Silk Road Conversations with Ovigwe Eguegu (Afripolitika )

Silk Road Interviews are inspired by Silk Road Week, an annual event conceived by Chinese Museums Association, International Association for the Study of Silk Road Textiles (IASSRT), and China National Silk Museum in Hangzhou, Zhejiang. The theme for #SilkRoadWeek 2020 is “The Silk Roads: Mutual Learning for Future Collaboration.” We thank IN ZHEJIANG, our media partner in China (on Facebook).

Name : Ovigwe Eguegu | Country : Nigeria | Website : Afripolitika | Years Active : 7 years

Gilt silver ewer of Iranian type found in a mid-6th century tomb in Ningxia province, collection Museum at Guyuan

Q – How do you describe your work to people who don’t know anything about your field? 

I tell them to think of it as what will happen if geography and political science had a baby.

Q – Why did you choose this particular field (of research)?

Understanding geopolitics is crucial to being able to make informed decisions on matters of security and development. Africa being a developing part of the world it is pertinent that its leaders have a sound understanding of geopolitical trends in world politics so that they can be able to position their countries in a way that is beneficial for development.

Q – Do you recall when was the first time you heard of the phrase “Silk Road”? What was your first impression of it?

It sounded like a beautiful and colourful road I would love to travel on. For some reason I imagined it to be a road made out of silk.

Q – What is your most memorable experience of travelling along the Silk Road?

I am yet to travel through the Silk Road.

Q – Which city or region along the Silk Road are you looking forward to visit, for the first time?

Xi’an in China, Samarkand in Uzbekistan, and Shahr-e Qumis in Damghan, Iran.

Q – What language(s) spoken along the Silk Road have you studied, or would wish to study?

I’m interested in studying Chinese. 

Q – What is the hardest part of your work that people don’t realize?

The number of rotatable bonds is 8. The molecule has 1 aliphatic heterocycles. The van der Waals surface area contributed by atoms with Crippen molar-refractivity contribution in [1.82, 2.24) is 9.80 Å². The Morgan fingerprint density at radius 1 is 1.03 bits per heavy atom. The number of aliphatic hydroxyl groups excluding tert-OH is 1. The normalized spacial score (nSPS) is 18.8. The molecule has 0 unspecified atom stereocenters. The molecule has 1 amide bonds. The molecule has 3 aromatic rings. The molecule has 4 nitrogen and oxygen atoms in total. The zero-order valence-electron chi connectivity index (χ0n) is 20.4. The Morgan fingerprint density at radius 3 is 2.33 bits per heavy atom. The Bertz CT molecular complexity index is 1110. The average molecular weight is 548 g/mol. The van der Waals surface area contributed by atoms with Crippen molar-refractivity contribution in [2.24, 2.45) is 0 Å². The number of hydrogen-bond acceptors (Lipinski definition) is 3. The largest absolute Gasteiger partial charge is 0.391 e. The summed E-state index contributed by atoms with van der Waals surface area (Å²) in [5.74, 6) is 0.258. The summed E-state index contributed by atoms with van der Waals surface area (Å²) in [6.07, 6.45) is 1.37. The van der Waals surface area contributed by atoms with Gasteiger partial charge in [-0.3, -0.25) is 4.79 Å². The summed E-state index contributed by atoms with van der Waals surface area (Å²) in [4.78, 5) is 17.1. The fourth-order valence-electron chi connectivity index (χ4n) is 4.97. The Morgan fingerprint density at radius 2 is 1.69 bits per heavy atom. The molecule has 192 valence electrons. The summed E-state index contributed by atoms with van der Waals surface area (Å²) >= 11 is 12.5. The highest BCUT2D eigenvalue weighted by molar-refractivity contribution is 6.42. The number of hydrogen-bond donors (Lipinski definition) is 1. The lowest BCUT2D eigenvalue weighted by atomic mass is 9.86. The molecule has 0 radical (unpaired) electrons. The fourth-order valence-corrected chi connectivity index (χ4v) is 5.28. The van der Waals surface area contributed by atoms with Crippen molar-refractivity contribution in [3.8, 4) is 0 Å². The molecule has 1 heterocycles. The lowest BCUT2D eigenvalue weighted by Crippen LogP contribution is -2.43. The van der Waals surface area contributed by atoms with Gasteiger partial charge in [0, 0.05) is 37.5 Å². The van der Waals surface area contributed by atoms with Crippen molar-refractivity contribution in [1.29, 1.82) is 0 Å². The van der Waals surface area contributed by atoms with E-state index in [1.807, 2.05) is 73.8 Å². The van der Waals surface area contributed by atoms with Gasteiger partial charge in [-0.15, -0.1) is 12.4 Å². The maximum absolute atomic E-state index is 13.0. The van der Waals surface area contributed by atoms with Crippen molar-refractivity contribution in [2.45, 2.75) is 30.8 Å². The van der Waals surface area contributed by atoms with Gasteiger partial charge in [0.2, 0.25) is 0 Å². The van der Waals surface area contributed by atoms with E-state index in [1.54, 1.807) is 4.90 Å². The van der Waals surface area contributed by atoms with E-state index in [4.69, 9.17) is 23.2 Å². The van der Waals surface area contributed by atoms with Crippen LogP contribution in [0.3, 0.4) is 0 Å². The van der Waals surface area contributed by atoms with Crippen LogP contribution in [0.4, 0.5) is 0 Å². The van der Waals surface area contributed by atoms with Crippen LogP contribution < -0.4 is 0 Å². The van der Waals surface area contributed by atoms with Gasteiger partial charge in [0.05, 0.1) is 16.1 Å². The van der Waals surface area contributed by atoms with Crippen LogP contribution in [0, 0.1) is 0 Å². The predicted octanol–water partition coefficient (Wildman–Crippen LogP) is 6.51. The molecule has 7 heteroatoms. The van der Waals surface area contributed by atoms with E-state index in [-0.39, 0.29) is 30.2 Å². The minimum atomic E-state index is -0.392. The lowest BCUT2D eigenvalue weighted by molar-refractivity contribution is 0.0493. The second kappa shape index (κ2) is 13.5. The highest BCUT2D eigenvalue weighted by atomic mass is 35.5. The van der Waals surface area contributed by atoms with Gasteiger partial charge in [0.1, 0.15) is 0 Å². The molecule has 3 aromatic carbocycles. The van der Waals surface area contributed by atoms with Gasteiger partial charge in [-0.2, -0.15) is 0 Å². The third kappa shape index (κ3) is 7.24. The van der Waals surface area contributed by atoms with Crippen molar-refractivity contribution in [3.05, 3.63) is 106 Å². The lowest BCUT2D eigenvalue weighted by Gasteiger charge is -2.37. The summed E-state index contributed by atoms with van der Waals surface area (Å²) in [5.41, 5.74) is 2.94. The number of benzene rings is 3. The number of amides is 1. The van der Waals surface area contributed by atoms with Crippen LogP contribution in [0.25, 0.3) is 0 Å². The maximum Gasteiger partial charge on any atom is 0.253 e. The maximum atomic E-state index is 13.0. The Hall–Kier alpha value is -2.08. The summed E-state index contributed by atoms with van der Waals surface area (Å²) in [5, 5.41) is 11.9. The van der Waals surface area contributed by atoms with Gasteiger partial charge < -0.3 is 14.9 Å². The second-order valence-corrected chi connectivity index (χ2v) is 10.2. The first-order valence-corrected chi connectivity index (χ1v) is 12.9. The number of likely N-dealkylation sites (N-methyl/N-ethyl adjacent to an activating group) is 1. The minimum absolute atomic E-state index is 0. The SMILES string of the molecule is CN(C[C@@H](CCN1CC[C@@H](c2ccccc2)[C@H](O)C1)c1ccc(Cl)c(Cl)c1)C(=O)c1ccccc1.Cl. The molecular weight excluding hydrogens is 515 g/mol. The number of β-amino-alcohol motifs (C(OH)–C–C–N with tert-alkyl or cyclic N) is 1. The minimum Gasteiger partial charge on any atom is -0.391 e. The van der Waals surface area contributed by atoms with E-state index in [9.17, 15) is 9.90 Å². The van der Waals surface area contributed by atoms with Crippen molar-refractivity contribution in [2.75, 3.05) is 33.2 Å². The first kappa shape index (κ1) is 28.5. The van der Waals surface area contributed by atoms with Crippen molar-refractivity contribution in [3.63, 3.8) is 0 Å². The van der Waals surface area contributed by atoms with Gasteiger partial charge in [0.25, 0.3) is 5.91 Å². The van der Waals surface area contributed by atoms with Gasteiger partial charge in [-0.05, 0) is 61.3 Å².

Being unbiased has got to be the most challenging aspect of being an international affairs professional.

Q – What is your dream (or even fantasy) research project?

To investigate how the Belt and Road Initiative is improving people-to-people exchanges between countries on the Southern route of the Silk Road.

Q – If it were possible, what historic figure would you like to meet? Why?

There are a some historic figures that stand out for me. Cyrus the Great, Mao Zedong, Imhotep and Chanakya. But if we’re talking about a figure I would like to meet, that would be Chanakya: a shrewd statesman and the advisor to Chandragupta Maurya of the Maurya dynasty. His book Arthashastra is a gem, it addressed major aspects of statecraft.

Q – What movie best depicts a historic or aesthetic aspect of the Silk Road?

Dragon Blade (2015). It is a timely reminder of how the East and West can meet each other halfway, find ways to cooperate and overcome great challenges. And that the potential of cooperation is far more than conflict. There’s this believe that during Cold War or conventional war, conflicting parties are compelled to innovate and that this is good for technological advancements. However Dragon Blade shows that with cooperation and knowledge sharing, almost anything can be achieved.

Andy Warhol, Mao Tse Tung, Silver, c. 1972 (courtesy Online Gallery)

Q – What music or soundtrack most embodies the sound of the Silk Road for you?

The song is titled ‘Tian Yao Zhong Hua’ (天耀中华) for me it captures the spirit of the Silk Road.  

Q – What fundamental change(s) in your work do you anticipate in the post-pandemic world?

There’s a lot of anxiety over the fate of globalisation, I think going forward, the changes to the global supply chain triggered by the COVID19 pandemic and the US-China trade war will be the most important change.